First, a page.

VR: How did you first become interested in style, and when did you turn your eyes towards the classics? Why these instead of fashion?
WS: I first truly became interested in style about five years ago. As I progressed in my career, attire-wise I was doing enough to meet the requirements. I wore a suit, shirt and tie to work everyday but never really gave any thought to fit or fabric. I bought cheap and fast, which I now know cost me so much when I look over that time span. When I was even younger than that, I bought whatever was fashionable based on magazines and television instead of understanding why. What I eventually learned was how transient fashion is. I can’t think of a single item I purchased when I was much younger that I still own now. One day I had the realization that I wanted to dress in a way that I could look back at photos of me and not seem dated, kind of how my father dresses. I then turned my sights on classic style, researching how men dressed as far back as the early 1900s.

VR: How have you gathered your knowledge of the tailored look — from books, talks with salesmen or somewhere else?
WS: My knowledge has truly come from all over the place. I have spent time talking with older gentlemen, including my tailor who has decades of experience in classic tailoring, having worked in the age when there were actually men’s shops in department stores. He has seen so many fashions in men’s clothing come and go. I also continue to read any and all books on menswear that I can get my hands on. I actually keep a copy of Bernhard Roetzel’s A Guy’s Guide to Style on my nightstand which my wife makes fun of me about. It’s one of the quickest and most concise reads on men’s style. Alan Flusser’s various books have also been valuable reading. Finally, the Internet is a great resource providing access to a wealth of information.

VR: When did you decide to set up your own site, and what goals did you set for yourself in the beginning?
WS: I decided to set up my own website about two years ago after a long conversation with a few friends who were getting to the same place I was when I decided to improve my style. My goal at the time was to take the information I was coming across and the things I was learning and curate the information in one place. My friends shared with me that as they were looking to improve their style, the biggest challenge they were coming up against was knowing what applied to “real” people versus bloggers, stylists or magazine models. For example, seeing a look in a magazine that they really like but then finding out that the suit was $6,000 was intimidating for someone who was considering their first made to measure suit. I set out to show that in the maelstrom of marketing and information about menswear, there was still a way for guys taking that first step to get some clear direction.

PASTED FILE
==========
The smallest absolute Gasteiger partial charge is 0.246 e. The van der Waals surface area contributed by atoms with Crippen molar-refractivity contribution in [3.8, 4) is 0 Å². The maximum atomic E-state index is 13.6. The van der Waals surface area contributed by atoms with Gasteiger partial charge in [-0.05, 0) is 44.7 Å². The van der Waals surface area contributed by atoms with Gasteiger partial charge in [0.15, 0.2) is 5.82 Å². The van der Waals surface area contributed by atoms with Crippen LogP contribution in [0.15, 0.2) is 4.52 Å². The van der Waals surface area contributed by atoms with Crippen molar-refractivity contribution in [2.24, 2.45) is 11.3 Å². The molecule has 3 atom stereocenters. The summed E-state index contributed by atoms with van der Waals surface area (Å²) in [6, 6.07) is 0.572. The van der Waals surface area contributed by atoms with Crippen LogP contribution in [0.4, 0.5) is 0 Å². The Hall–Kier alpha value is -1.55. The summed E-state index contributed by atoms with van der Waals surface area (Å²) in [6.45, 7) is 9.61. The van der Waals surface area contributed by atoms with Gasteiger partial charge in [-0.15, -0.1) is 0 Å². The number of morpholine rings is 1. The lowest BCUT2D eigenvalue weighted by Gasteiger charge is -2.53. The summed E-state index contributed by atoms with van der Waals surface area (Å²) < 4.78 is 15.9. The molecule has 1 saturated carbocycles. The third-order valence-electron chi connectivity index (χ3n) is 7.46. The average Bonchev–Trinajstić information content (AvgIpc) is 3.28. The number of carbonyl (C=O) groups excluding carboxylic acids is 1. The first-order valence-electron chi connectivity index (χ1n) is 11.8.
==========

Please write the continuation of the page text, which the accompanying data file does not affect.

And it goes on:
VR: Which tailors or RTW makers do you favour and why?
WS: Corneliani is one of my favorite RTW makers. My shoulders have a slight slope to them, and I have found that their jackets, aside from the incredible workmanship, fit me like they were made for me. Considering that I can sometimes be impatient when it comes to things like waiting for a made to measure suit, this is a huge positive factor. I am also a fan of Suitsupply because they do a good job of taking the classics and updating them to give them a bit of edge by playing with cuts and fabrics. I appreciate being able to get a staple navy wool single breasted suit and a plaid alpaca double-breasted suit under the same roof at what I consider fairly reasonable prices.

VR: Have you any particular style or cut philosophy behind your items?
WS: I’m not sure I would necessarily call it a philosophy, but I do believe in being very comfortable in my clothes. My style continues to evolve and as that happens, I’m taking more risks. The one principle that doesn’t change is that of fit. It’s important to learn what works for your body style and go with that. So, for example, I look for a natural shoulder in my jackets because that’s what looks best on me.

VR: Why should Keikari’s readers have a look at your site?